Some of the volunteers taking part in the Carson River cleanup on Saturday were surprised at the amount of trash they picked up along the river and on nearby public lands.
"I just didn't expect it to be this bad," said Chris Kries of Carson City.
But there's actually less trash than there was 19 years ago when the annual cleanup began, said Mark Struble of the Bureau of Land Management.
"It's a lot cleaner today than it used to be," he told the 160 volunteers Saturday morning before they set off to their designated cleanup areas.
Ron Bowman, who coordinates the event for the Kiwanis Club, agreed.
"The river was cleaner this year than any year I've been doing the event," Bowman said.
"We had a few couches and an old car we pulled out."
Clean is a relative term, he pointed out.
"I'm sitting here looking at two 30-yard dumpsters that are overflowing," said Bowman at the end of the event at the BLM office in Carson City. That didn't include another offsite Dumpster, as well as several truckloads of trash that had already been taken to the landfill by city workers.
The Kiwanis Club has been sponsoring the cleanup day with the BLM for 19 years. Groups participating this year included the Naval Junior ROTC from Carson High School, Boy Scouts and Girl Scouts, along with numerous other volunteers.
Kries, of Carson City, said she spends a lot of time along the river, and this is a way to give back. She was at the cleanup with four other family members.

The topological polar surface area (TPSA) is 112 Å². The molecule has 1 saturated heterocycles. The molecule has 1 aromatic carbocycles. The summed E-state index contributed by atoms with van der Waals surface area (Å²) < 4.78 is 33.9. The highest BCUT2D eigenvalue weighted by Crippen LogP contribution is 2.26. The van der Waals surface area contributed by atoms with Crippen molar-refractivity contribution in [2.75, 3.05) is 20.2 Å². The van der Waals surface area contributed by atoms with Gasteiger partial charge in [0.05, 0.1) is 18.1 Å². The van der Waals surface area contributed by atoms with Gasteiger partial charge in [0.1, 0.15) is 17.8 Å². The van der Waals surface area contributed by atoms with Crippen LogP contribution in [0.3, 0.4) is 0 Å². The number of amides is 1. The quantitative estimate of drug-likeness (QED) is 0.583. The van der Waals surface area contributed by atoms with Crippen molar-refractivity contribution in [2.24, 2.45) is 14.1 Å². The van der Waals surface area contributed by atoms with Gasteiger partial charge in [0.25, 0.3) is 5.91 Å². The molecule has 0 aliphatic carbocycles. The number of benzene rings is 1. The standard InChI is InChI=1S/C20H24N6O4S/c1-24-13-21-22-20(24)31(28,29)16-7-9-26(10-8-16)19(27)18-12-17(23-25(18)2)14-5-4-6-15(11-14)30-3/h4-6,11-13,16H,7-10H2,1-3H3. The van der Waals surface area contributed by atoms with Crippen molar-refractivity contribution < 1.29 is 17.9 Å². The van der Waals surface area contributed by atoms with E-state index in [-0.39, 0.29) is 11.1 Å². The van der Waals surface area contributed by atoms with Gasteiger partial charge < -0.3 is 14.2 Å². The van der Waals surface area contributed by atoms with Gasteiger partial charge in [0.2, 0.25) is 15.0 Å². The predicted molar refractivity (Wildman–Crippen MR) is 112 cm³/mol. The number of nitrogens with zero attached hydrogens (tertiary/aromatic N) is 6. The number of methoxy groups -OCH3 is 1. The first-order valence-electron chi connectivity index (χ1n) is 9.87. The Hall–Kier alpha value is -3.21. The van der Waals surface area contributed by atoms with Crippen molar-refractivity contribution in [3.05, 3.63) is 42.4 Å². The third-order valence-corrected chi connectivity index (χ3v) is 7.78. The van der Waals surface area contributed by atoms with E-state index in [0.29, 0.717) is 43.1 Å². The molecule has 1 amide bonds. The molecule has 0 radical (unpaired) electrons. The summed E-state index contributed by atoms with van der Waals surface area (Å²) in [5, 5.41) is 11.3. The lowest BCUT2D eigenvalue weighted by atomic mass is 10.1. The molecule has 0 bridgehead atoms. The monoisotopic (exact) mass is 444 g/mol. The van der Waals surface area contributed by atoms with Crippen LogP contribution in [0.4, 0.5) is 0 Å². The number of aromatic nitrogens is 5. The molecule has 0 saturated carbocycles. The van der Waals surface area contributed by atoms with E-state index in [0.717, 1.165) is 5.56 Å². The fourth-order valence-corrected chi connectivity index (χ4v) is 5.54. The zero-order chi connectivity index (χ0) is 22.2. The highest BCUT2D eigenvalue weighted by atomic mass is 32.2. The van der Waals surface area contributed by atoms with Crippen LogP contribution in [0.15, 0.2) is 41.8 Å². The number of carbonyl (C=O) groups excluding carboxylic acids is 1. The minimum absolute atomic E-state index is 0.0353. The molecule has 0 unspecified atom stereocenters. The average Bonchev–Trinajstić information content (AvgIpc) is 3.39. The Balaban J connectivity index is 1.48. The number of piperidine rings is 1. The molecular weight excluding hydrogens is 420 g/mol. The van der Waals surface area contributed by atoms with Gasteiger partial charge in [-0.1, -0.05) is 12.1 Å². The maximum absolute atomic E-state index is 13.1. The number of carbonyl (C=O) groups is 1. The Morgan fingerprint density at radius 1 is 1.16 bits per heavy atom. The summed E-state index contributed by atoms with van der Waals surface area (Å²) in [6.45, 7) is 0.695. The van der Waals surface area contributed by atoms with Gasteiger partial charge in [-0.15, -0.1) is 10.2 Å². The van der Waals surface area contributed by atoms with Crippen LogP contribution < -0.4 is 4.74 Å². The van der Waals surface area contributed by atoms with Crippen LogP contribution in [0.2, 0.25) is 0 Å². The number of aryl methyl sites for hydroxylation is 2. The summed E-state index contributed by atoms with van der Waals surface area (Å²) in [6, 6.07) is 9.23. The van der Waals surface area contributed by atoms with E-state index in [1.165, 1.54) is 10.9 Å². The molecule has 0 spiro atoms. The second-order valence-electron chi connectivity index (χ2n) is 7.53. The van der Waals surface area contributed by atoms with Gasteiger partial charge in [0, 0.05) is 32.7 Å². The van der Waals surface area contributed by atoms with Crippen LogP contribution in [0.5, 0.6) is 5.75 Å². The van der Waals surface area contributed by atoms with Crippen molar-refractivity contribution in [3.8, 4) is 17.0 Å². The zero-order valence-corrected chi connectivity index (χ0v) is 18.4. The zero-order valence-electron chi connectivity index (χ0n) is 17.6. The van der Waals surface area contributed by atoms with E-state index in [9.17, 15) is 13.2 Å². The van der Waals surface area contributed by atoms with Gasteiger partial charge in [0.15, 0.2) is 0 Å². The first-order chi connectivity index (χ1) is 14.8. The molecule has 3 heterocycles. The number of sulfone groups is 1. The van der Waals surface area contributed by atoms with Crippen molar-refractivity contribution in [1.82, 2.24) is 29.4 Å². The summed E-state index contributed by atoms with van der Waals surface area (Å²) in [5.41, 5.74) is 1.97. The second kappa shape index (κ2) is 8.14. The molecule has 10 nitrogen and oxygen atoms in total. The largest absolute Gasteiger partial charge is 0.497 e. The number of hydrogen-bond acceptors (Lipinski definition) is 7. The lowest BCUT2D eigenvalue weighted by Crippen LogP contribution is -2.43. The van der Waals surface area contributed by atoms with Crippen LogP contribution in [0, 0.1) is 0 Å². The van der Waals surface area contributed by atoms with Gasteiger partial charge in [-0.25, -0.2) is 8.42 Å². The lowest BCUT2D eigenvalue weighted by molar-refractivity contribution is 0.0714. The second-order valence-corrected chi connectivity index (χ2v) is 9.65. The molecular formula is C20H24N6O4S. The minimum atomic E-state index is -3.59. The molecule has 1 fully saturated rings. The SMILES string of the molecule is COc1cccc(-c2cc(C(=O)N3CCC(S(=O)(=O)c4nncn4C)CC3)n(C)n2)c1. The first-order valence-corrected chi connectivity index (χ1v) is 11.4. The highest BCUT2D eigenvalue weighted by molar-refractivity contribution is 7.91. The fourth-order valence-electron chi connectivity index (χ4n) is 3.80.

"I'm always looking for something to help out the community," she said.
Jeanne Fallon-Carine and her daughter, Madeline Carine, 11, worked tirelessly at pulling discarded carpet out of a ditch onto a dirt road where it could be loaded into trucks.
"I'm very surprised by the number of people," she said.
"This is a great way to spend your Saturday," she said. "Think of the difference."
This is the second time Anita Habberfield has participated.
"I like to volunteer, and I find it appalling the trash that people are dumping on our public lands," she said.
Her friend Warren Lutzow of Virginia City, who joins her on hikes along the river, also saw it as a way to give back.
"This is payback for the enjoyment I get," he said.
Woods Robinson said she participated to do service to the community, but also to get to know the river a few miles from her home.
Don Talas, volunteering for his first time at the event, said he grew up in Carson City and knows the canyons well. He said he's watched the trash problem grow worse as more people have moved to the area, and knows it won't be long before the illegal dumping blights the clean canyons again.
"One day it's all clean, the next day ..."
But Bowman didn't sound discouraged at the prospect.
"If they keep trashing it, we'll keep cleaning it up," he said.
• Barry GInter can be reached for comment at firstname.lastname@example.org or 881-1221.